Shares in my bridge start at $150US, but there’s a $25 SDMB discount when you refer two friends!

But something like that is probably going to sit in the shop for awhile. And Rick has to pay his employees and for the general upkeep of the store and turn a profit. :wink:

How do you know he didn’t just want to drum up free publicity? This ain’t GD, but evidence! We’d like evidence!

Well you can’t demonstrate your claim that the show is not real, so I’ll pass. I have no idea what goes on behind the scenes, but I see no reason not to take the show at face value. They say the show is what happens at a pawn shop, and sometimes to it’s stars when they other places. Are you saying they’re using a green screen and there’s no real pawn shop? You say some of the people selling goods are there by pre-arrangement. They’ve said that’s the case on the show numerous times. Are you arguing that it’s fake when Rick says “I called…” and the producer actually made the phone call? Are you claiming the guy with the silver wouldn’t have sold it to Rick for his asking price? And you did claim specifically that some guests were paid fees. Any evidence of that at all?

I’m pretty sure the show can be taken for face value, I just don’t know what face you are seeing. There’s a real pawn shop, and people bring stuff in to sell or pawn (have they ever done a pawn? everyone wants to sell). They don’t ever say that every person was just walking down the street holding the item they’ve over-valued and just noticed the pawn shop sign. And no one cares if they arrange to bring someone in to sell something anyway.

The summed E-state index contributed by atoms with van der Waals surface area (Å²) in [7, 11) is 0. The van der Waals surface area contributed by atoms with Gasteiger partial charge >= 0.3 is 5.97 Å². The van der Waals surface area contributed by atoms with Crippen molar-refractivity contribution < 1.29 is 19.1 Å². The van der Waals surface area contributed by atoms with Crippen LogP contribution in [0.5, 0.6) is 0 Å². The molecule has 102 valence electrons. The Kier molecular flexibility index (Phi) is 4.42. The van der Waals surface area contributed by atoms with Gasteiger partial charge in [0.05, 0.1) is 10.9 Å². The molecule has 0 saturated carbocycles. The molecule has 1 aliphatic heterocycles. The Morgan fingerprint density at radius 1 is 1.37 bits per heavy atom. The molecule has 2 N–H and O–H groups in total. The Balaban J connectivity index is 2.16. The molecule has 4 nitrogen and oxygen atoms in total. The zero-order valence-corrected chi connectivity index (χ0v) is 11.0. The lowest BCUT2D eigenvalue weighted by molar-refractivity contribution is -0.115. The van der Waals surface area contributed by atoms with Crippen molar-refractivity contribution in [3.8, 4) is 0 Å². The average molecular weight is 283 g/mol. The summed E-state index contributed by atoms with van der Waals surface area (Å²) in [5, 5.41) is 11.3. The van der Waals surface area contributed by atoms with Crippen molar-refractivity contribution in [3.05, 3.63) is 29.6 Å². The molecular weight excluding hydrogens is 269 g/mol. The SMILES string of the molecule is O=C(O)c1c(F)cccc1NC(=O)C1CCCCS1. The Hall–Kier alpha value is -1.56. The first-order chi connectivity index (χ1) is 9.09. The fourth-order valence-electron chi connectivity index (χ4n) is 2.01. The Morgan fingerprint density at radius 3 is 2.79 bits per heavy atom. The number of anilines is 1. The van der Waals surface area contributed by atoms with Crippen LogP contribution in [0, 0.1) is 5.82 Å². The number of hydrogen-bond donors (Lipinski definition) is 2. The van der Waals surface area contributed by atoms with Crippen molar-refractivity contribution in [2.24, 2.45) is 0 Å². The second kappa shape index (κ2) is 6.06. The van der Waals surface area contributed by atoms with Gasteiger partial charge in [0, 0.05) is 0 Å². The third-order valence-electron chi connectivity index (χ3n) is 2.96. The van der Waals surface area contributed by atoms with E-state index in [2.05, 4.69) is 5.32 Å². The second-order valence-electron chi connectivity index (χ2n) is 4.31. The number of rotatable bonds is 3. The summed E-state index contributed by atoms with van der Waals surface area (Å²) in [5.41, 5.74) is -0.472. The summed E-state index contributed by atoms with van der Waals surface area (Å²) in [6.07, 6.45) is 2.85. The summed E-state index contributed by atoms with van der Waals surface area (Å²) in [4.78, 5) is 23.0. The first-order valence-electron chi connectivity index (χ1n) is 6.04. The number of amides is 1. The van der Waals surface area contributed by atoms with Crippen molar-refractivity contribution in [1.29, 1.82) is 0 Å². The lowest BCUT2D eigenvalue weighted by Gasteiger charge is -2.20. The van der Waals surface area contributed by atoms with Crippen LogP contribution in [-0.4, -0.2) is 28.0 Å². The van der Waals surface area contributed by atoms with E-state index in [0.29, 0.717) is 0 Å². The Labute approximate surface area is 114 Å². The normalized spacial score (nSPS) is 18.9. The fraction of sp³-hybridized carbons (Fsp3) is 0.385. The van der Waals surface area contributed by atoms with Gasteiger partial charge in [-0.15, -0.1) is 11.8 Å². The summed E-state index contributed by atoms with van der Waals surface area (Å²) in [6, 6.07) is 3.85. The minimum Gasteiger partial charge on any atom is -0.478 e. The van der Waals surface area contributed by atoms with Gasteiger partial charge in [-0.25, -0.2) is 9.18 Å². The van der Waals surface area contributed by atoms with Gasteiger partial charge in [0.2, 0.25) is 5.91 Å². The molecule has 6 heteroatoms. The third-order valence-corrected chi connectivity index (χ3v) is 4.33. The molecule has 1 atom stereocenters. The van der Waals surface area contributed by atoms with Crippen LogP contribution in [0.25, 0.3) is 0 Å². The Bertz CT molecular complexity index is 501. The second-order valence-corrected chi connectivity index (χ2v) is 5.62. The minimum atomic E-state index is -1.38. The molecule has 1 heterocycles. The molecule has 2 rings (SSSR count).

In my official capacity of Pawn Stars Defender, I see no reason not to also ask you to present your evidence. :slight_smile:

There was the guy with the Native American ‘good luck’ thingy (I forget what they called it) and there was another one recently where Rick really wanted to buy the item, but the guy just wanted to pawn it because it was a family heirloom or something like that.

Here is how the show works if you have ever been to Las Vegas and seen the store. The store is huge. You only see a part of it. I’m sure things were done differently in the first season when no one knew about the place. Now there are lines of people hoping to sell their crap. None of them walk right up to Rick or even see him (although the entire store has signs saying just entering you give consent to be shown on TV). All that stuff is screened ahead of time. If there is anything interesting that might make for good TV they are asked to come back. I’m sure the producers set up the experts and everything else ahead of time. They are not going to waste time having everyone come back. If you are on TV (speaking not background) you are going to get paid an appearence fee. But I saw no evidence that any of the buying or selling is fake. Lots of the items you see on the TV are still in the store. So its all set up ahead of time. Not the same as fake. For scripted and fake see Hardcore Pawn.

As for the OP, they don’t want to go into the antique tool selling business. To sell piece by piece to would probably take a long time to make a profit. In order to sell the entire set whole they would have to hope to find that one buyer willing to spend that much or put it up for auction. So they may be sitting on it for a long time or have to pay a percentage to auction. It makes sense to not buy it for too high a price.

Some guy pawned his big rig once. In Rick’s book he said he does fewer pawns nowadays because the sort of people who are in the position to need to pawn stuff don’t want to be on TV